The “7 year cycle” is based on the theory that your body actually sheds a layer of skin every 7 years. Though science argues that everybody’s rate of change is different, many cultures and mystical theories attribute a magical force relating to the number 7. It is thought to be a year of reflection and stillness, but also a year of deep insight and emotions. Though I am not in this 7th year, I feel as if this process has begun to unfold. It is like my body is preparing itself to shed. This ephianey came to me in a dream that I later contemplated over my ritual morning coffee. I saw myself so clearly being transformed. In this image I remember thinking numerous things about growth, but the one that registered strongly was the idea of shedding skin. I was standing naked in the middle of space with my hands at my heart. They preceded to remove my skin like a thick winter coat. As it was being removed, a powerful white light engulfed me. I can relate it to the Little Mermaid when Ariel is transformed into a human. A powerful moment that physically and emotionally alters you into a new person, a new state of being.
It is this transformation that I was met with understanding. It was as if someone was saying “be patient, trust and try to comprehend that it is long and painful road. You may feel stuck at the bottom of a well, but you will survive it. You will figure out how to climb out.”
As all this mental insight was bombarding my brain I was also unfortunate to fall victim of Amoebas. (a parasite that if you want to know more about you can click here: http://www.parasitecleanse.com/amoeba.htm). I didn’t eat or move for three days and spent most of my time sprawled out on the floor of my hut praying for the polar forces to shift and make Senegal’s heat disappear. I did manage to have energy to read Andre Agassi’s biography “Open”. I felt myself relating to his journey with tennis to my journey of life. There were a few quotes that moved me, the follwoing being one of them:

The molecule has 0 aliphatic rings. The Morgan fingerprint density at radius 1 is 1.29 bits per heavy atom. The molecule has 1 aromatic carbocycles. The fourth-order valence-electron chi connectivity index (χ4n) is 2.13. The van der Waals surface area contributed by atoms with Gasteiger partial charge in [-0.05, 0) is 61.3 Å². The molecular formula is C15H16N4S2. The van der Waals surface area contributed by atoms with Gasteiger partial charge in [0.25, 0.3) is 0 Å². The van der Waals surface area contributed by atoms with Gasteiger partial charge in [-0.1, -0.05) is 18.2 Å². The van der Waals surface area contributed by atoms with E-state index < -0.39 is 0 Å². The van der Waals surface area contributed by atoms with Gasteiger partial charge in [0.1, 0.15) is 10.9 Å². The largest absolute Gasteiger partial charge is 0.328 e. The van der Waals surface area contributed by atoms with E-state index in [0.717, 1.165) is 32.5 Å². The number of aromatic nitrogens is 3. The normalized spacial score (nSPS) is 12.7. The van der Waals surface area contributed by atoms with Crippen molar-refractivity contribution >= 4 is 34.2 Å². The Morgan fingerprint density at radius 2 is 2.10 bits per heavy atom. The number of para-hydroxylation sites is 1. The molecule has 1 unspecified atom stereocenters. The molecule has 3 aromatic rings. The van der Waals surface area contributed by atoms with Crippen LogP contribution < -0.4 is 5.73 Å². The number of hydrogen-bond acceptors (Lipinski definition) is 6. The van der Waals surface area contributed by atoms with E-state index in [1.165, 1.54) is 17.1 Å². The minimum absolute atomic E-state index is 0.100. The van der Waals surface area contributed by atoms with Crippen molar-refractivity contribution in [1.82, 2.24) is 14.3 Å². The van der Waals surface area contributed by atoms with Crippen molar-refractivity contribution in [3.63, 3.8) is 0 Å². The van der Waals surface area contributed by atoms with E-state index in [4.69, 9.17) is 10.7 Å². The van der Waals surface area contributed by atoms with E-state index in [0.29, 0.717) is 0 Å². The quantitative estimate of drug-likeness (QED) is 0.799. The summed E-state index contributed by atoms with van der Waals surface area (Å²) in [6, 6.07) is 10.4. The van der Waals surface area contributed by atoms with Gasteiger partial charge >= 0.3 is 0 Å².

“Life is a tennis match between polar opposites. Winning and losing, love and hate, open and closed. It helps to recognize that painful fact early. Then recognize the polar opposites within yourself, and if you can’t embrace them, or reconcile them, at least accept them and move on. The only thing you can not do is ignore them.”
That word “ignore” struck a cord with me. The way he wrote it made me question whether ignoring this pendulum of life is an option. I don’t think we can ignore it entirely but we do have the decision to dive into it or not. We also have the capacitiy to be aware of the shifts within our body. We have the ability to embrace the pain and pick out the thorns as much as we have the ability to prevent ourselves from feeling it at all. Distractions are a good vice for escaping and I find that, in my current situation, all my vices have been removed. Senegal has made it more difficult to ignore the rawness of life. This theme is being woven into my soul and it is something that comes up frequently in my journal entries, emails, and blogs.
As Andre put is:
“It’s inexplicable, mystical, these twin forces, these contradictory energies, but they both exisit, I know because I have spent much of my life seeking the one, fighting the other, and sometimes I’ve been stuck, suspended, bounced like a tennis ball between the two.”
I would like to conclude with acknowledging the process within you. I don’t think you have to travel around the world to face these types of challenges. You can be anywhere in any type of situation and feel the need to grieve. Grieve for that layer of skin you are loosing and bathe in the pain that the sorrow brings. I think we as humans need to do a better job at accepting this process within ourselves and within others. If we are more honest in our challenges then the possibility to relate on a deeper demension of life becomes achievable. Maybe then we can heal ourselves in this crazy world, together.
P/S Next blog will be about Senegelese food, the market and all that good stuff!